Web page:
5 Turf Management Tips for Your Lawn

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A healthy lawn requires proper turf management. The following tips can help you develop a care plan for your lawn.

1. Fertilize Properly

Healthy lawns need nitrogen to stay green, phosphorus to grow well, and many micronutrients to remain healthy. Lawn fertilizers are designed to provide just the nutrients necessary in the correct ratios, but these formulations are typically made for well-balanced soils -- which may not be the case in every yard. A better option is to have a professional soil test performed. Use the results to determine the best fertilizer blend and application schedule for the specific nutrient needs of your yard.

2. Change the Mower Height

A common mistake is mowing the grass too low, which doesn't leave enough leaf surface for proper photosynthesis and healthy growth. Raise your mower blade so that the grass is cut no shorter than 3 inches. Each time you mow, plan to take off no more than 1/2 to 1 inch of the grasses height. This way your lawn is deeper and lusher. Not only will this help with energy production for the grass, but it will also shade the soil so it doesn't dry out as fast.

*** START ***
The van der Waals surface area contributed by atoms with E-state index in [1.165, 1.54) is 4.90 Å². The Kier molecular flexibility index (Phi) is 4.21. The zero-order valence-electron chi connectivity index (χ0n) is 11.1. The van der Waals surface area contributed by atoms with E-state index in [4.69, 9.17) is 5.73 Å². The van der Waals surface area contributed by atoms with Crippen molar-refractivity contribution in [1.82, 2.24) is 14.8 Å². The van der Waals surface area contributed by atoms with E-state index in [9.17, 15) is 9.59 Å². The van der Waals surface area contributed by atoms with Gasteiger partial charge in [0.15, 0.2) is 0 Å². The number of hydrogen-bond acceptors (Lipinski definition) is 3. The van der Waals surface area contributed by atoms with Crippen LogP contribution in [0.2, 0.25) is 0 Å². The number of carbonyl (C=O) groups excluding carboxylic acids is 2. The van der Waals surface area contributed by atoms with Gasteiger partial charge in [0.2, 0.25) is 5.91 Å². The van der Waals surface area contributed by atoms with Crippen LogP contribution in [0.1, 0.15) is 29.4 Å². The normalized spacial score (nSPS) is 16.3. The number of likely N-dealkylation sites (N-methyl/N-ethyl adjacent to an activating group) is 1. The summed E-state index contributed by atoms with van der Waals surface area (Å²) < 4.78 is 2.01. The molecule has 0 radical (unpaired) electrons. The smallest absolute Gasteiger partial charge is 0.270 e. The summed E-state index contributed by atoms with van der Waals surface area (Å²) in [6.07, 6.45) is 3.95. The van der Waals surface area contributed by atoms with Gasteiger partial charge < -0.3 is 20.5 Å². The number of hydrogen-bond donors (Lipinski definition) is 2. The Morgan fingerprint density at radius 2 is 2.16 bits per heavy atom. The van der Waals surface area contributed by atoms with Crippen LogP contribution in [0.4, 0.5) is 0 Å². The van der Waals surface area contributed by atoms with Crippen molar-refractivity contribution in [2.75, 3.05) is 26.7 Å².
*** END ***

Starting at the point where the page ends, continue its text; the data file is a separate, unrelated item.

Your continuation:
3. Avoid Shallow Watering

Shallow watering only wets the top inch or two of soil, which results in plants with shallow roots and weak growth. Instead, reduce your watering schedule to two or three times a week instead of daily. Then, increase the amount of water to enough to soak the top 6 inches of soil, which is about 1 to 2 inches of water at each irrigation. You can use a soil meter to gauge watering depth and amount so you can adjust your sprinklers accordingly.

4. Improve Moisture Penetration

The top of the soil can become compacted and covered in thatch, which prevents moisture and nutrients from penetrating to the root zone. Use a dethatching rake to remove the excess thatch from the soil surface. Follow this up by having the lawn aerated using a core aerator. This should be done every year or two so that the soil remains porous and arable.

5. Over-Seed Annually

Bare spots can develop naturally, especially along commonly walked paths. Fresh seed helps prevent the problem since there is always fresh grass coming in to take the place of that which doesn't survive. Over-seed in spring when the soil tends to remain moist for longer periods of time. Rake and aerate first so that the seeds come in contact with soil at the base of the existing grass plants. This improves their chances of germinating and growing.

Contact a turf management service for more help with your lawn.

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17 March 2020

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